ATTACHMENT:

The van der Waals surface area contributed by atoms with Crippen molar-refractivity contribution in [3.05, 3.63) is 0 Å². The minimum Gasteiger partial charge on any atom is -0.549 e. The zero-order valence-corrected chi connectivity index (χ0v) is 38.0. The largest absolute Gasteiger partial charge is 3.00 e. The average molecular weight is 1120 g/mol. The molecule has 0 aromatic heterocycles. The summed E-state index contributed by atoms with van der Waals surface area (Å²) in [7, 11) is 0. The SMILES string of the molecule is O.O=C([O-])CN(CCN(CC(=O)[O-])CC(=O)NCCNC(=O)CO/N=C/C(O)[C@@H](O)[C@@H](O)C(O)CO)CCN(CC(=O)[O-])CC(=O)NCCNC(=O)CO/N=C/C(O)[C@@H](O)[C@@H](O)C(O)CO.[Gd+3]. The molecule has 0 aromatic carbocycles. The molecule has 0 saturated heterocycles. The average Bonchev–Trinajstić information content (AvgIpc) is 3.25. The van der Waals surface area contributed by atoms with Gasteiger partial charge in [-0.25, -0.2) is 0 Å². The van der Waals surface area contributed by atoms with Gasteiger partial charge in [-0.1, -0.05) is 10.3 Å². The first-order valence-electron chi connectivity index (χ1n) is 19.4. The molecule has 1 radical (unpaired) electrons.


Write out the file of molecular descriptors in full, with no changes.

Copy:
The van der Waals surface area contributed by atoms with Crippen molar-refractivity contribution in [3.05, 3.63) is 0 Å². The minimum Gasteiger partial charge on any atom is -0.549 e. The zero-order valence-corrected chi connectivity index (χ0v) is 38.0. The largest absolute Gasteiger partial charge is 3.00 e. The average molecular weight is 1120 g/mol. The molecule has 0 aromatic heterocycles. The summed E-state index contributed by atoms with van der Waals surface area (Å²) in [7, 11) is 0. The SMILES string of the molecule is O.O=C([O-])CN(CCN(CC(=O)[O-])CC(=O)NCCNC(=O)CO/N=C/C(O)[C@@H](O)[C@@H](O)C(O)CO)CCN(CC(=O)[O-])CC(=O)NCCNC(=O)CO/N=C/C(O)[C@@H](O)[C@@H](O)C(O)CO.[Gd+3]. The molecule has 0 aromatic carbocycles. The molecule has 0 saturated heterocycles. The average Bonchev–Trinajstić information content (AvgIpc) is 3.25. The van der Waals surface area contributed by atoms with Gasteiger partial charge in [-0.25, -0.2) is 0 Å². The van der Waals surface area contributed by atoms with Gasteiger partial charge in [-0.1, -0.05) is 10.3 Å². The first-order valence-electron chi connectivity index (χ1n) is 19.4. The molecule has 1 radical (unpaired) electrons.